Aberdeen Heat & Power is an independent not-for-profit company established by Aberdeen City Council in 2002 to help address fuel poverty in its housing stock. The district heat scheme model championed by Aberdeen Heat and Power (AH&P) shows that adopting the primary objective of alleviating fuel poverty works well and that the local authority role as single investor makes for a sustainable and enabling model. AH&P is a really good example of how an on the ground fuel poverty initiative is mitigating and protecting vulnerable people from the fuel poverty driver of high energy prices in spite of the reserved nature of energy pricing, where the UK Government holds the policy levers.

To find out more about Aberdeen Heat and Power click here

Press coverage of the Panel’s visit:

Matt was interviewed by Bauer Media for their stations in Northern Scotland.

New call for warm home prescription to be extended – Scottish Business News

Helping to sine a light on fuel poverty in Scottish policy development

The Panel has had a conversation with policy developers on the Scottish Government’s Heat in Buildings Bill consultation and the draft Energy Strategy and Just Transition Plan, promoting the opportunity that these policies have to alleviate and protect from future fuel poverty. The Panel is also offering its thinking to the Fuel Poverty policy leads as they work to develop a monitoring and evaluation framework for the Tackling Fuel Poverty Strategy.

Forth Coming Publications

  • The Panel are planning to publish their Workplan for 2024-2025 on their website by the end of May.
  • The Panel are also looking to publish their Annual Report on their website before the beginning of the Scottish Parliament’s summer recess.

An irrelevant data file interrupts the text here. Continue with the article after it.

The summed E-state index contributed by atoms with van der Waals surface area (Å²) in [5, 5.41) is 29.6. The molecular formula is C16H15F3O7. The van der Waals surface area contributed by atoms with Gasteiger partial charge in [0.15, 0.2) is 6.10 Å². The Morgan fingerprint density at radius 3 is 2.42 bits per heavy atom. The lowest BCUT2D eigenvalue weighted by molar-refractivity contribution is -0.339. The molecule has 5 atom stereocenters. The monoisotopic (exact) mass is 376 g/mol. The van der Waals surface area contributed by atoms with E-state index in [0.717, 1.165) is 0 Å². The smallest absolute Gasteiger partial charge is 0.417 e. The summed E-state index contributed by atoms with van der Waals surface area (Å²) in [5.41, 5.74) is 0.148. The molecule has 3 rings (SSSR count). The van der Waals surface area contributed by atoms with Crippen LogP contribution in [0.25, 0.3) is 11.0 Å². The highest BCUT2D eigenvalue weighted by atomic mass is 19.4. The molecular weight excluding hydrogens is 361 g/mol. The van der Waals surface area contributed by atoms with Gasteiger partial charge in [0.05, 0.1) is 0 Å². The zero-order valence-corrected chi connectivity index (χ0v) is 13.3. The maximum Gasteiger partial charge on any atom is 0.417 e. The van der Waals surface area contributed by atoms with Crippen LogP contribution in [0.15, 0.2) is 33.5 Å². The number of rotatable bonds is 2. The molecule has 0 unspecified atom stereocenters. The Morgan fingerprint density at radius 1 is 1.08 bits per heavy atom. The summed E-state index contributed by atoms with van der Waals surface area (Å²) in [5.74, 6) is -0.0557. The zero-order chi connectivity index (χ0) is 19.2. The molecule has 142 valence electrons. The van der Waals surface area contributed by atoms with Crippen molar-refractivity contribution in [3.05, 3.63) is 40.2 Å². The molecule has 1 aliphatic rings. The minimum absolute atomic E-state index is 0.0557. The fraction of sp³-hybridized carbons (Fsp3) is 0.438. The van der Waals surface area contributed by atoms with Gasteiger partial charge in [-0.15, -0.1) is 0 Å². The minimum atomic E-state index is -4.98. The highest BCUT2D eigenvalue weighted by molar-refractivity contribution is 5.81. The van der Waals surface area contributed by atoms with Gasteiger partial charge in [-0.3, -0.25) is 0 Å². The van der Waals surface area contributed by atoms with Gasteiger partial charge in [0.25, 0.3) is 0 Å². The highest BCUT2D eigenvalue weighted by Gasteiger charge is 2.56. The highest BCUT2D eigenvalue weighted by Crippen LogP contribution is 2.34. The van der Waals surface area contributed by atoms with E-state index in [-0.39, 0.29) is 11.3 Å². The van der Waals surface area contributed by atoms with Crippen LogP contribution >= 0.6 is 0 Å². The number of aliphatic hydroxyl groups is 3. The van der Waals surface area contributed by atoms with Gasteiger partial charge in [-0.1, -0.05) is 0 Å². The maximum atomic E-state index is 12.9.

In other news – see below :

Scottish House Condition Survey:

The results of the 2022 Scottish House Condition Survey were published on the 29th of February 2024. This is a key source of fuel poverty data for Scotland. The main findings include:

  • In 2022 an estimated 31% (around 791,000 households) of all households were in fuel poverty. This is higher than the 2019 fuel poverty rate of 24.6% (around 613,000 households).
  • 5% (or 472,000 households of the 791,000 households in fuel poverty) were living in extreme fuel poverty in 2022 which is higher than the 12.4% (311,000 households) in 2019. The actual median fuel poverty gap for fuel poor households in 2022 was £1,240. This is 65% higher than the median fuel poverty gap from 2019 of £750.

Commissioned Research:

The Scottish Fuel Poverty Panel commissioned Megan Scherrer, former MSc student at the University of Edinburgh and now PhD student at the Centre of Energy Policy at the University of Strathclyde, to undertake a systematic review focused on the unintended consequences of decarbonisation technologies for fuel poverty outcomes. In the reviewed literature there was little mention of the unintended consequences key technologies may have for people in or at risk of fuel poverty, with the only discussion centring on the unaffordability of decarbonisation technology for those in fuel poverty. This is an important research gap which needs to be filled to ensure that fuel poor people are not left behind during the net zero transition.  You can you read the findings here.

Matt Cole and Alister Steele did a presentation on the Panel and Fuel Poverty in Scotland to Department for Energy Security Net Zero on the 30th January 2024.